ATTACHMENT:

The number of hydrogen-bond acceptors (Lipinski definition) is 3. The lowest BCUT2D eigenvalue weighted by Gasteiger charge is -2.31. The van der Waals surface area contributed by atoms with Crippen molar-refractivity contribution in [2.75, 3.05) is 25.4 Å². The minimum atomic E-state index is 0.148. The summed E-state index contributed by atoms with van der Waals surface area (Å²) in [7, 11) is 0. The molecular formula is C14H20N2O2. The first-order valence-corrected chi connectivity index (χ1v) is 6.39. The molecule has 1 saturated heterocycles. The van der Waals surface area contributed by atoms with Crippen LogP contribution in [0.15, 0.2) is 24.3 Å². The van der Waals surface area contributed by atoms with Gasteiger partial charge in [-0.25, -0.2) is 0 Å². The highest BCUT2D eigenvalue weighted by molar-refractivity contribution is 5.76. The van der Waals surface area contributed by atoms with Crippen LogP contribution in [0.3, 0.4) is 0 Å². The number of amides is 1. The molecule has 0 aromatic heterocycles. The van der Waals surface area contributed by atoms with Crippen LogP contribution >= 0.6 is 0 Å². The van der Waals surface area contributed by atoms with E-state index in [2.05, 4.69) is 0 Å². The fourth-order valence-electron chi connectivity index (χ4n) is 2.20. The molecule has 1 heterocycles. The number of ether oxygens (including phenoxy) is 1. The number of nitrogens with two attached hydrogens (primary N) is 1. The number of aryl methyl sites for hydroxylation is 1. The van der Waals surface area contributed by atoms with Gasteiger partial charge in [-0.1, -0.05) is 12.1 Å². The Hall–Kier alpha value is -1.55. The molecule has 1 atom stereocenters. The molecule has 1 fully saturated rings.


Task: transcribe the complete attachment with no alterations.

The number of hydrogen-bond acceptors (Lipinski definition) is 3. The lowest BCUT2D eigenvalue weighted by Gasteiger charge is -2.31. The van der Waals surface area contributed by atoms with Crippen molar-refractivity contribution in [2.75, 3.05) is 25.4 Å². The minimum atomic E-state index is 0.148. The summed E-state index contributed by atoms with van der Waals surface area (Å²) in [7, 11) is 0. The molecular formula is C14H20N2O2. The first-order valence-corrected chi connectivity index (χ1v) is 6.39. The molecule has 1 saturated heterocycles. The van der Waals surface area contributed by atoms with Crippen LogP contribution in [0.15, 0.2) is 24.3 Å². The van der Waals surface area contributed by atoms with Gasteiger partial charge in [-0.25, -0.2) is 0 Å². The highest BCUT2D eigenvalue weighted by molar-refractivity contribution is 5.76. The van der Waals surface area contributed by atoms with Crippen LogP contribution in [0.3, 0.4) is 0 Å². The number of amides is 1. The molecule has 0 aromatic heterocycles. The van der Waals surface area contributed by atoms with Crippen LogP contribution >= 0.6 is 0 Å². The van der Waals surface area contributed by atoms with E-state index in [2.05, 4.69) is 0 Å². The fourth-order valence-electron chi connectivity index (χ4n) is 2.20. The molecule has 1 heterocycles. The number of ether oxygens (including phenoxy) is 1. The number of nitrogens with two attached hydrogens (primary N) is 1. The number of aryl methyl sites for hydroxylation is 1. The van der Waals surface area contributed by atoms with Gasteiger partial charge in [-0.1, -0.05) is 12.1 Å². The Hall–Kier alpha value is -1.55. The molecule has 1 atom stereocenters. The molecule has 1 fully saturated rings.